White Horse Blended Scotch: 40% abv
Background: White Horse Scotch is a Blended Scotch, and it marks a couple firsts for us. It marks the first time we’re reviewing a Blended Scotch, the first time we’re reviewing a Scotch under $20, and the first time we’re documenting a new experiment. I will explain that in a second. White Horse is made with a blend of Lagavulin, Talisker, Caol Ila, and Linkwood. Of course, there are many more malts in this whisky, but they aren’t all mentioned. For the price, this is a nice blend and it has a moderate amount of peat influence to it, due to the Islay Scotches involved. What’s the experiment part about? If you have paid attention to our decanter in the background, it currently has some liquid in it. It is a homemade solera vat. A solera vat is a process where a certain amount of liquid is taken out and is replaced by an equal amount of liquid of a different quality. So what we do is take a majority of a certain whisky we don’t find particularly appealing, and then add higher quality whiskies incrementally. This White Horse will be the base of a new peated Scotch Solera Vat, and we will take some notes every couple of times we add new Scotches. For now, let’s see how standard White Horse is.
Nose: The complexities in a blended whisky are actually not that hard to find. Right off the nose, you start to see some prominent notes of champagne and creamy barley coming through. There is a lemon-like tartness and some fruity notes coming through intensely. There is a noticeable maltiness, with some sweetness akin to caramel and vanilla complimenting the grain character. Now, as you would expect there is a sense of peatiness here, but it is more like a suggestion of peat, not a huge presence of peat. Along with that though, there is a far more dominant spiciness that adds intensity and heat to the nose. The spice seems like a mixture of hot spices, but doesn’t promote a single character very definitively to us. There is also a sense of tequila present in this nose, which is kind of peculiar. It isn’t even subtle in this case. I can’t fully explain what would evoke such aromas, but we enjoy it nonetheless. Overall, this is an above average nose for a blended scotch.
Arrival: The arrival starts off soft and creamy, in a pleasant, smooth way. There is no intense woody character or harsh burn present from the grain. This is truly a higher quality than I would ever expect from this offering. It has nice vanilla and malt overtones to it, with genuine sugar sweetness coming forth as well. None of the harsh peatiness we expect from these whiskies is coming through. If you really agitate the whisky in your mouth, you can start to get some pepper notes and slight bitterness coming through, but it doesn’t strike me as off-putting or coarse.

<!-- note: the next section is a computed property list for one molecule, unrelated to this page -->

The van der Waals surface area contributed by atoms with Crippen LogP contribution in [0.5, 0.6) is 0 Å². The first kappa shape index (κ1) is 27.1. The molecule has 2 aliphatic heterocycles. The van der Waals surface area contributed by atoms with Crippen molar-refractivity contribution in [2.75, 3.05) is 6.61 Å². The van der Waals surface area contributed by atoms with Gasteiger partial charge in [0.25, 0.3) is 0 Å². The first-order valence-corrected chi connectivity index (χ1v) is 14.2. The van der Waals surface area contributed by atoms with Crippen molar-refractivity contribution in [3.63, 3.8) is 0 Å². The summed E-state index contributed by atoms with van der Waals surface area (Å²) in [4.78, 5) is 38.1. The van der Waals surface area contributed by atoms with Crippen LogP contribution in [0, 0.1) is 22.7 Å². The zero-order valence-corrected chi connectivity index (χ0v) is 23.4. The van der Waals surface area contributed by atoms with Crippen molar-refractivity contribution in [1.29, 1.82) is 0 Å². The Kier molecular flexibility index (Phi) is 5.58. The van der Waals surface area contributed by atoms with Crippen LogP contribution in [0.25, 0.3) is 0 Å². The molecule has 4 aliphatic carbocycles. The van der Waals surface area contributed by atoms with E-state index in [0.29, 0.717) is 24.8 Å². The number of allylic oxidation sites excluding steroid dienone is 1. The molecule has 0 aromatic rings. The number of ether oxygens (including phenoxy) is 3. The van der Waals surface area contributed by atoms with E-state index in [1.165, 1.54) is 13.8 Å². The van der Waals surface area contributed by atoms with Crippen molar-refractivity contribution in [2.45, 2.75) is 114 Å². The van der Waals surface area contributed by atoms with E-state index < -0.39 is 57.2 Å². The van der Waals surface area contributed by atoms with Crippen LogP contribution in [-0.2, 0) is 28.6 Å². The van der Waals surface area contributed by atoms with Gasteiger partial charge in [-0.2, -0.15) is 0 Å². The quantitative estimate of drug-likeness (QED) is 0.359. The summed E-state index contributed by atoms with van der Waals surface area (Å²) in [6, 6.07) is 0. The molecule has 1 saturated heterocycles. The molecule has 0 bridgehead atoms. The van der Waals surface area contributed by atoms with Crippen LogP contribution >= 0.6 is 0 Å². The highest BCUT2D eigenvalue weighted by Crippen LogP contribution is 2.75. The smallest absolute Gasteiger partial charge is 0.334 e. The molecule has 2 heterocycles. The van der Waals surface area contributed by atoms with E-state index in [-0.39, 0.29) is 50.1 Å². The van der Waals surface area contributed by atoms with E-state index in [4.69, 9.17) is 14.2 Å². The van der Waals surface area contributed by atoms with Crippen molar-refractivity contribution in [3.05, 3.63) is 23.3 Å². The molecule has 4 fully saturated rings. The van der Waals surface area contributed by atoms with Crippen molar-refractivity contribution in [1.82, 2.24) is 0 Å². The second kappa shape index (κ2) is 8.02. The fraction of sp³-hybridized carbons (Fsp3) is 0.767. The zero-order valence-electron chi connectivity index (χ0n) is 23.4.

Body: In the body, there is still a large sense of vanilla and creaminess, which seems to be the highlight of this whisky. That soft character must be coming from the grain spirit, because the single malts listed are going to be a more dominant character. There starts to be an evolution into some soft sherry notes, although it doesn’t come out in a rich, dark flavor, but more over a light, fruity hint of sherry. There is some dry fruitiness in the body that carries over to the finish. This isn’t a flavor you’ll normally see from a single malt, and I think it has something to do with the grain whisky.
Finish: The finish starts to bring out the contribution of peat, although the cream and vanilla notes that we noticed in the other parts of the whisky has not diminished much at all. The grainy harshness of the barley starts to become prevalent here, but is still not terribly off-putting. By the same token, it should come as no surprise that there is some spice character coming through as well. The agave we smelled in the nose makes a small appearance here, albeit it is hardly the star of the show in this whisky. There is still the sense of a dry fruit presence, which can unfortunately provide a slightly pasty residual mouth-feel.
Nose: Generally, when we see a whisky at 40%, especially a Blended Scotch, we try to be really shy with the water, so we only added a small portion. After adding said water, the intensity of the barley spirit comes out more, emphasizing darker, richer characters. In general, the biggest highlight is some more sherry and dark fruits coming through, but they are not overly prominent which respect to the other notes.
Arrival: Surprisingly, the nose here is even softer than before, with little flavor change and just a smoother mouthfeel.
Body: The body has become hugely enhanced with the barley sugar flavor. There is a big sweetness that was not so much an overtone in flavor that comes out now, and lasts for quite a while.
Finish: The finish takes on the sweetness character that was discussed in the body. It lasts like a sugar cookie treat with some malt sprinkled on top. What a pleasant treat, but it doesn’t do much for the complexity side of things. It sort of overshadows the peat aspect.
Final Comments: This whisky is only the beginning of an experience, but it might be more than that to you. It is completely drinkable neat, and requires no water. It is sweet and smooth, and is not cheaply crafted. It also doesn’t taste horribly young and doesn’t reflect what you might call a high grain content blend. It also has some interesting flavors that we enjoyed when we tried it. It is by no means a groundbreaking whisky, but for the money, it doesn’t need to be. I think this might have just replaced Dewars, Black and White, Chivas Regal, and maybe even Grants.
Why you’d buy it: You want to drink cheap Scotch but still enjoy yourself.
Why you wouldn’t: You like Johnnie Walker Red because you feel cool saying you’re drinking Johnnie Walker (that’s an IQ issue)